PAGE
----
Thursday, 5 March 2009

Group B Strep

Today I am writing about a subject that I feel is really important and needs to be investigated and understood further, it’s one that seems to be worrying a great deal of parents to be - Group B Strep

Almost every week receives enquiries about Group B strep and the advice we give tends to run on the same principles. Having watched the video on the mybirth site we then tell the enquirer to contact the Group B Strep organization, which gives fantastic support and in depth information. They should also speak to their midwife or consultant obstetrician who will have up to date information. So, what is Group B strep?
It‘s a bacteria commonly found in a third of all male and female intestines. A quarter of women of childbearing age will carry the bacteria in their vagina at any given time. This bacterium is totally harmless in healthy individuals and is only of concern to a newborn infants and very young babies. As many as 700 babies per year are infected with this bug in the UK, and up to 75 die from further complications, the affects of this bacteria can run from septicaemia and pneumonia to meningitis. Keeping in mind that there are almost 700,000 babies born every year in this country, with approximately 175,000 pregnant carriers, the risks of infection are still very low, but to those infected by it the results are very real and can be disastrous. For in-depth information about Group B strep and the possible risks to babies visit

Although this bacterium was identified as far back as the 1960’s it didn’t gain an awful lot of attention until much more recently, and I don’t recall when training as a midwife in the early 1980’s any mention of it either. Today, most hospitals in the UK will have a protocol for dealing with Group B strep infection; the recommendations may vary from hospital to hospital, but in general the offered course of treatment is intravenous antibiotics for women who are in labour and are known to be G B Strep positive. If there is no opportunity for IV antibiotics in labour the baby may be given them post birth. The whole point about antibiotics is to ensure that the baby is treated either prior to birth or immediately after, thus eliminating the risks of G B Strep infection. This scenario brings up many issues; many mothers would prefer that their babies were not subjected to antibiotics at such a tender age, other women do not want to have IV antibiotics in labour, and for many women if they want a homebirth most hospital trusts would rather they came into the maternity unit for the antibiotics, so the women’s choices are limited, there is also the question about the twenty five percent of pregnant women who are carriers, the majority of whom will not pass on the infection to their baby and will be unaware that there maybe an element of risk.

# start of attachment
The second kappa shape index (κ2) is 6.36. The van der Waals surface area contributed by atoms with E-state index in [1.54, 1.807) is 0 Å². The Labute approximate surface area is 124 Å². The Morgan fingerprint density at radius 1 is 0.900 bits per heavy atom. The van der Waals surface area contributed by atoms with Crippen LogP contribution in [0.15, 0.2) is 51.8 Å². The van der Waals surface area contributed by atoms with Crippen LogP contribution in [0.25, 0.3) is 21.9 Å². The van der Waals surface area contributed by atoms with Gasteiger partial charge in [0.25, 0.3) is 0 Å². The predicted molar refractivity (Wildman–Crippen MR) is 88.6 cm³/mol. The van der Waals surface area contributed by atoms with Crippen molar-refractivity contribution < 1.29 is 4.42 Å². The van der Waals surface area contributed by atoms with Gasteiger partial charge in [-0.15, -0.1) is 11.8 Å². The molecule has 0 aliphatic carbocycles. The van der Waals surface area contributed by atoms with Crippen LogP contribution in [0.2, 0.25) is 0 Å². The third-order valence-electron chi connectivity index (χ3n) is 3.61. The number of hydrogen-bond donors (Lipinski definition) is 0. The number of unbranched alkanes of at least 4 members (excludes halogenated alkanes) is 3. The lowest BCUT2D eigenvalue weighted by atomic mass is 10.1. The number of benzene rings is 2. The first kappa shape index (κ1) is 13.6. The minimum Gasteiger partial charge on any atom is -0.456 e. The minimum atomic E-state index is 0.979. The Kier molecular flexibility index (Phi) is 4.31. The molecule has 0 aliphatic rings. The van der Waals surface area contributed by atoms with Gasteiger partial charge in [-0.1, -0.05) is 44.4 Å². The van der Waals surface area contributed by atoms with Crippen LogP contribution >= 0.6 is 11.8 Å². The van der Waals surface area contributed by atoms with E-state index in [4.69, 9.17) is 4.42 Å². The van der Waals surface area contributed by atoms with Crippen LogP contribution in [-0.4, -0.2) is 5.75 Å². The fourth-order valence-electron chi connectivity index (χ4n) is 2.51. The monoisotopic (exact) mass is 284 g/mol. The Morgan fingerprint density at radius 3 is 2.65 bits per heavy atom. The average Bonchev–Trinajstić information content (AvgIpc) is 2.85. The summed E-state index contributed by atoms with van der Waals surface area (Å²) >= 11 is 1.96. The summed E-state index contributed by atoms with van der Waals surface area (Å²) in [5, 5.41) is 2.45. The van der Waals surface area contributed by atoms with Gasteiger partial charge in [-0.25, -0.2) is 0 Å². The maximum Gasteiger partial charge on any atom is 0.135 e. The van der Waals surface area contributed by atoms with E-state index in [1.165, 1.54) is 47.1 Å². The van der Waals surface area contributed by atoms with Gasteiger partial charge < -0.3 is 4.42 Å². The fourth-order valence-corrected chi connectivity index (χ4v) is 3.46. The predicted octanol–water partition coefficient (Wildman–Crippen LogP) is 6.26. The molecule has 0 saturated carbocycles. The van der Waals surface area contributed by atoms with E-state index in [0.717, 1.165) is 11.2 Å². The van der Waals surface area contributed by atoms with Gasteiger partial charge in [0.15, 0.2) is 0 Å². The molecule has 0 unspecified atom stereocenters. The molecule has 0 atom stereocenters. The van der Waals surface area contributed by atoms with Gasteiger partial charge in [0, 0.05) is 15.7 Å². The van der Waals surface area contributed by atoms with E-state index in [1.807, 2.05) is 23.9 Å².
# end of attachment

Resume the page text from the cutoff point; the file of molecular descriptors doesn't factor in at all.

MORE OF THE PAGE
My third child was born almost 24 years ago at 31 weeks of pregnancy. She developed pneumonia almost immediately and for several days her life hung in the balance whilst the doctors fought to save her life. She was pumped full of drugs, antibiotics and intravenous infusions and blood transfusions and she finally pulled through,
There was mention of infection and I don’t remember its name but it could well have been Group B strep. As a mother I felt guilty that I had infected my child with this bacteria, and today I am glad that no one should be made to feel guilty with such a common infection, but from my perspective I think it would have been great if I had known about this bacteria and the risks it posed to my unborn baby. For women today the information is out there but is not discussed regularly in ante natal clinics for fear of alarming many mothers to be, but if you knew there was a potential risk you could then make the informed choice of whether to be tested or not.

Many mothers are asking why there isn’t a routine screening programme in the UK like there are elsewhere and the simple answer is that the government believes that a routine screening programme is not cost effective; some women maybe screened one day and be found to be positive for the bacteria and yet a few weeks later the same woman with no treatment in the interim will test negative. Therefore many women and their babies maybe subjected to antibiotics that they no longer need. Testing late in pregnancy could help to eliminate some of those who are no longer testing positive.

There is a petition being sent to the Prime Minister asking for routine screening in the UK which closes on the 11th March so if this is something you feel strongly about click on the link.

At the moment there are tests that women can obtain privately which screen for the bacteria; swabs are taken from the rectum and vagina (the mother can do this herself) and then sent off for analysis, details are on the site. My belief is that women should ensure that they are well informed about all aspects of their pregnancy, whether its making the choice to have a hospital or homebirth, screening for fetal abnormalities or the risk of passing on a very treatable bacteria.

If you have any comments or would like to contribute to the debate please do so, the more people who discuss the issues the better.